Tuesday, May 23, 2006


There's nothing more frustrating than planning your entire evening around your team's game against their biggest rivals and then having them lose. Unless it's having them go down 9-1, make two quick outs in the 9th inning, then score four more runs, just to get your hopes up before they pop out to end with a loss anyway.

And it's going to get worse before it gets better. Just take a look at the laundry list of injuries they're dealing with during this series:

SP Carl Pavano - bone chips found during rehab start, likely out for the season
RF Gary Sheffield - heading for a minor league rehab start after injuring his wrist
LF Hideki Matsui - out for most if not all of the season after breaking his wrist
CF Johnny Damon - relegated to the DH slot with a broken foot bone
1B Jason Giambi - playing through a neck strain
RP Tanyon Sturtze - out for an indeterminate length of time with a shoulder injury
SP Shawn Chacon - out with a leg injury
OF Bubba Crosby - out with a hamstring injury

That's almost enough to start a completely new baseball team. At the rate they're going, their next homestand will be in Columbus instead of Yankee Stadium. My prediction of a Yankees wildcard berth slips away a little bit as each of these guys gets dinged up.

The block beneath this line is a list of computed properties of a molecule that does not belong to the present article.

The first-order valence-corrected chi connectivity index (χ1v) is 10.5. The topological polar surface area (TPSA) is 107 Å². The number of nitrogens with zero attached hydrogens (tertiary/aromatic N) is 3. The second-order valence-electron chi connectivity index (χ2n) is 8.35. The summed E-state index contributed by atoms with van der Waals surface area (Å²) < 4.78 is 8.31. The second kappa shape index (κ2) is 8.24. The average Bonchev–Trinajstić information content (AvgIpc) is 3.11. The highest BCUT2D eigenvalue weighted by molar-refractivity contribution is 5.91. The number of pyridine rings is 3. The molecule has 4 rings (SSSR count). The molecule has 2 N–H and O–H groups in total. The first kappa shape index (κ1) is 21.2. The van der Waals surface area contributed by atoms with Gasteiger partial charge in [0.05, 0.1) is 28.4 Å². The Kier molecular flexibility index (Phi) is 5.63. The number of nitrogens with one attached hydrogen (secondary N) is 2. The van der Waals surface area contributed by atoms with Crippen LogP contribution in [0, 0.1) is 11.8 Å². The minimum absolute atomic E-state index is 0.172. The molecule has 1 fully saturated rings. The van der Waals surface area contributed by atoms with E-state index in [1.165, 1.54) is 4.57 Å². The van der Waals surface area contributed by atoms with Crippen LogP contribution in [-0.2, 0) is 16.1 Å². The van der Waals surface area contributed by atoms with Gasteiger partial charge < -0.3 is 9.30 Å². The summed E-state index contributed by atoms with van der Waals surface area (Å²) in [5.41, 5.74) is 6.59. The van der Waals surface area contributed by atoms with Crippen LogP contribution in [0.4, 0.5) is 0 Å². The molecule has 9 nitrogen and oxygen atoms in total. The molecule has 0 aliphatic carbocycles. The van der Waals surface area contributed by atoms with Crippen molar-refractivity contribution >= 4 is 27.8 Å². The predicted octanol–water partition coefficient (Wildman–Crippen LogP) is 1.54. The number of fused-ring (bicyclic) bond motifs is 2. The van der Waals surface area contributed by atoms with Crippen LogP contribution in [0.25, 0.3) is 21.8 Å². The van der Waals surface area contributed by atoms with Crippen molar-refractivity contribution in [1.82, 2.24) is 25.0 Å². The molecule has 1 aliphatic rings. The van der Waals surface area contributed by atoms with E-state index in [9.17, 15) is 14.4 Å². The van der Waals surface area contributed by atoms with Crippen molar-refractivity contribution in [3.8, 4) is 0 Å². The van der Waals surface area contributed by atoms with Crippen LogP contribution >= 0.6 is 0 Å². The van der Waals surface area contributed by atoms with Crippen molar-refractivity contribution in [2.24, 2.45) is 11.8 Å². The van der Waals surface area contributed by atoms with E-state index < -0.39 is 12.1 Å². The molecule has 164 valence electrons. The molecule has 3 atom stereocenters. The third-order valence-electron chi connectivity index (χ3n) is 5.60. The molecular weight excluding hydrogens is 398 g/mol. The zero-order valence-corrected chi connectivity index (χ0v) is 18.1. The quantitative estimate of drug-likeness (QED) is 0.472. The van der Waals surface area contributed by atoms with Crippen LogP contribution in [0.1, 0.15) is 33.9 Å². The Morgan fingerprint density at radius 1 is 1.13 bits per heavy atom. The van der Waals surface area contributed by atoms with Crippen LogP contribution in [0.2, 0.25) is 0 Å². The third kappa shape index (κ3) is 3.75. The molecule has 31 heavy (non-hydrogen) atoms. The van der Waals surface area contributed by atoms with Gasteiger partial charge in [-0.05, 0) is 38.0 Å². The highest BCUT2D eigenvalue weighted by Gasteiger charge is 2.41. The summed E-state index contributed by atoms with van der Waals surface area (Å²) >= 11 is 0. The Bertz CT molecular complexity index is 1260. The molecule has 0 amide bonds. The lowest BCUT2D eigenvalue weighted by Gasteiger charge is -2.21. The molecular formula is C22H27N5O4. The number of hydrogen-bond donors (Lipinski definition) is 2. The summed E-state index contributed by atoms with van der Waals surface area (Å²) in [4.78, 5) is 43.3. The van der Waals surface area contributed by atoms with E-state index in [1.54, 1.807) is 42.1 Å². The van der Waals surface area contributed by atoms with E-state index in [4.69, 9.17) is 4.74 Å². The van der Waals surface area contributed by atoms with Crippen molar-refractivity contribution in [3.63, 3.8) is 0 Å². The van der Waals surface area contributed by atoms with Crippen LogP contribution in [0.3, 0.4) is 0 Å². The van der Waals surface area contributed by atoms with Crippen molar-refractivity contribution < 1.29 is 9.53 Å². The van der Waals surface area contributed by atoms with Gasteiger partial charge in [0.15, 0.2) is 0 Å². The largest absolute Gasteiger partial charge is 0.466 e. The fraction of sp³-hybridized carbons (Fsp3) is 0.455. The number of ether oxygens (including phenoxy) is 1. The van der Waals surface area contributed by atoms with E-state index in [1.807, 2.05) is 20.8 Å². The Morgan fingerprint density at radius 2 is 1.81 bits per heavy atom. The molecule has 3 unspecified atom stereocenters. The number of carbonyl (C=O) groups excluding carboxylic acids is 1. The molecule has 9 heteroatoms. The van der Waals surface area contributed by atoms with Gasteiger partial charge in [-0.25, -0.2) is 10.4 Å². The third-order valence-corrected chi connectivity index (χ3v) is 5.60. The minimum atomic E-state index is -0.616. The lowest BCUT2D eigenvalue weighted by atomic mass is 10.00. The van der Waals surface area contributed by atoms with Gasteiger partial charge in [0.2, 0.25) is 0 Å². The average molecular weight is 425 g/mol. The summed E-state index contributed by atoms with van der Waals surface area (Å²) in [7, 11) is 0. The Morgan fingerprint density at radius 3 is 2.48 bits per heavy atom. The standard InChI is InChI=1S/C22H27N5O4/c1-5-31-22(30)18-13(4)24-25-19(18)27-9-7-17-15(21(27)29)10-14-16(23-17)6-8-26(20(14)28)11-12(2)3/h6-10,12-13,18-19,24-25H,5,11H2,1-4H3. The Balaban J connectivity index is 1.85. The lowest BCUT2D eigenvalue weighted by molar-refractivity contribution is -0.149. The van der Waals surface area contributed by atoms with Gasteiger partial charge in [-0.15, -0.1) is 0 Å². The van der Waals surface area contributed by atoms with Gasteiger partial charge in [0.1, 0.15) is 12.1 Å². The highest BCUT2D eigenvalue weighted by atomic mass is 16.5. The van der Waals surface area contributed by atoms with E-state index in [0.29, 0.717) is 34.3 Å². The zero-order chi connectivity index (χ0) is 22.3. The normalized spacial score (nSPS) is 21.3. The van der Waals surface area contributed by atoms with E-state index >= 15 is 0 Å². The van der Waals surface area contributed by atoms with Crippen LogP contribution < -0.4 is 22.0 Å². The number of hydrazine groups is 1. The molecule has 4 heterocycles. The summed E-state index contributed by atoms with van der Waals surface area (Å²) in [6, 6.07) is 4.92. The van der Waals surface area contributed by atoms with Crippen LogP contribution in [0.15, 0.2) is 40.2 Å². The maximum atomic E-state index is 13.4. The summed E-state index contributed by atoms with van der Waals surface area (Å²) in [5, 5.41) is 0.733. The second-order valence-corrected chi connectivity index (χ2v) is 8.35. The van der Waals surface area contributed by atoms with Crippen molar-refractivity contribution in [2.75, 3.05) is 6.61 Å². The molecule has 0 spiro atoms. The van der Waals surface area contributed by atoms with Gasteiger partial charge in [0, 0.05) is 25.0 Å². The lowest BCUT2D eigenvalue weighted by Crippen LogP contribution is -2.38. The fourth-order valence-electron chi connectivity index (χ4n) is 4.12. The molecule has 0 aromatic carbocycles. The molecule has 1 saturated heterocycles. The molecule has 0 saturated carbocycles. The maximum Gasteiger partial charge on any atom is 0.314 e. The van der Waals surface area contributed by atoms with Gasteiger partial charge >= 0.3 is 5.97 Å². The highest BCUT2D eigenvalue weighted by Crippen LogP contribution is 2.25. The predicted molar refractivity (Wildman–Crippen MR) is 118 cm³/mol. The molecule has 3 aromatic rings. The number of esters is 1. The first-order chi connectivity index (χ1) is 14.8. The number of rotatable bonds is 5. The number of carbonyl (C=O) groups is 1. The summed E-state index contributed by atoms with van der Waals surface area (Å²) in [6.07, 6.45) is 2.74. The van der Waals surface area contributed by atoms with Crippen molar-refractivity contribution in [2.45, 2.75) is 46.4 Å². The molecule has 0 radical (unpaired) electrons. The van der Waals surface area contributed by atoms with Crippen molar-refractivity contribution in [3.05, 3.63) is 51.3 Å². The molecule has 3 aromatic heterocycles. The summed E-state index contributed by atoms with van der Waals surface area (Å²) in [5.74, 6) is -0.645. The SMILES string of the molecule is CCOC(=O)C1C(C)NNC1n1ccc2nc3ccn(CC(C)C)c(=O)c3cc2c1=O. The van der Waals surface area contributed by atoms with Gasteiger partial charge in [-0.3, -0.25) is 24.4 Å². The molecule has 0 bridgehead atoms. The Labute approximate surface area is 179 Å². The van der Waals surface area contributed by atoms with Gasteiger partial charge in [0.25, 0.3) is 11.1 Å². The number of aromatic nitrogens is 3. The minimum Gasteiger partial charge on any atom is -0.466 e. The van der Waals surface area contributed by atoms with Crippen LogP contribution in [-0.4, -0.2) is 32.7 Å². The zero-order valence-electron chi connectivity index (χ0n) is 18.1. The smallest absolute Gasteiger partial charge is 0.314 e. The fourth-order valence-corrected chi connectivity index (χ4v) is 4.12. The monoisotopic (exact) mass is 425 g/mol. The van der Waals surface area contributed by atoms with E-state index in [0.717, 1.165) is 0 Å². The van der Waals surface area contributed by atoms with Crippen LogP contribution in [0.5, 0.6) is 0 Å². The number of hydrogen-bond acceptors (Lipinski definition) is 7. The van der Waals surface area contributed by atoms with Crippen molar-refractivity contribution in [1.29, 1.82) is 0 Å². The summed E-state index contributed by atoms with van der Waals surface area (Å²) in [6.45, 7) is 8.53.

Thursday, May 18, 2006

Beast's Cookbook: Whole Grain Pasta with Seafood Sauce

seafood pasta

A recipe of my own creation. I was actually aiming for something a bit hotter as I was making it, but I was very pleased with how it turned out. The marsala wine gives it a very unique flavor.

3 28 ounce cans tomatoes, peeled and pureed
1/2 cup olive oil
1/4 cup marsala wine
4 stalks celery
1 medium onion, finely chopped
3 teaspoons chopped garlic
6 ounces tomato paste
8 ounces scallops
8 ounces shrimp, peeled and deveined
8 ounces crab meat, shredded
1 teaspoon basil
1 teaspoon thyme
1 teaspoon oregano
1 teaspoon white pepper
1 teaspoon black pepper
1 teaspoon hot red pepper flakes
1 pound whole grain pasta

In a blender, puree the tomatoes with their juices. In a food processor, chop the onion. Chop the celery by hand. In a large pot, heat the olive oil until it just begins to smoke. Put in the onion and garlic and sautee until almost transparent, about 5 minutes. Add the celery and sautee for about a minute. Add the Marsala wine, stir. Add the tomatoes and tomato paste, stir. Bring mixture to a near boil, stirring. Reduce heat and begin to simmer. Add scallops, shrimp, crab meat, and spices. Stir until well mixed. Simmer until seafood is cooked (about 30 minutes to an hour), stirring frequently. Cook pasta according to package directions. Drain, top with sauce, serve with whole wheat bread and salad.